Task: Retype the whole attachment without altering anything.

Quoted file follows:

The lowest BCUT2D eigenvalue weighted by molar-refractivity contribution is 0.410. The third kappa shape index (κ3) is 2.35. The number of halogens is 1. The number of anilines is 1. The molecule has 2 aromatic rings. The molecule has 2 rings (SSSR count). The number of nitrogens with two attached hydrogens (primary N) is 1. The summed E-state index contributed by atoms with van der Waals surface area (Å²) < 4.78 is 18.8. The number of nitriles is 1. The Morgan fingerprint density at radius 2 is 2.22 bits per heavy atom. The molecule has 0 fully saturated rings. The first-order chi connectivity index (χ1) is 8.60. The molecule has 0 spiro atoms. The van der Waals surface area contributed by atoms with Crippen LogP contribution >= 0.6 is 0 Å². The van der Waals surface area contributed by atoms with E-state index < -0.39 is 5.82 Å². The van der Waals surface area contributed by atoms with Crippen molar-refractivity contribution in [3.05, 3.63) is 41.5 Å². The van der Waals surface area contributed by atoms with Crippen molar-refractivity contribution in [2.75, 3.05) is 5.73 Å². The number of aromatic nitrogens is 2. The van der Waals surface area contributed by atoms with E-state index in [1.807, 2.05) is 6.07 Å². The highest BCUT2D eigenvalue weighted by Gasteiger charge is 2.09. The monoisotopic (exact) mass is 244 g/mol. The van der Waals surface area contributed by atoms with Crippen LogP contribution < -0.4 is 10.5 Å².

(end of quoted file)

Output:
The lowest BCUT2D eigenvalue weighted by molar-refractivity contribution is 0.410. The third kappa shape index (κ3) is 2.35. The number of halogens is 1. The number of anilines is 1. The molecule has 2 aromatic rings. The molecule has 2 rings (SSSR count). The number of nitrogens with two attached hydrogens (primary N) is 1. The summed E-state index contributed by atoms with van der Waals surface area (Å²) < 4.78 is 18.8. The number of nitriles is 1. The Morgan fingerprint density at radius 2 is 2.22 bits per heavy atom. The molecule has 0 fully saturated rings. The first-order chi connectivity index (χ1) is 8.60. The molecule has 0 spiro atoms. The van der Waals surface area contributed by atoms with Crippen LogP contribution >= 0.6 is 0 Å². The van der Waals surface area contributed by atoms with E-state index < -0.39 is 5.82 Å². The van der Waals surface area contributed by atoms with Crippen molar-refractivity contribution in [3.05, 3.63) is 41.5 Å². The van der Waals surface area contributed by atoms with Crippen molar-refractivity contribution in [2.75, 3.05) is 5.73 Å². The number of aromatic nitrogens is 2. The van der Waals surface area contributed by atoms with E-state index in [1.807, 2.05) is 6.07 Å². The highest BCUT2D eigenvalue weighted by Gasteiger charge is 2.09. The monoisotopic (exact) mass is 244 g/mol. The van der Waals surface area contributed by atoms with Crippen LogP contribution < -0.4 is 10.5 Å².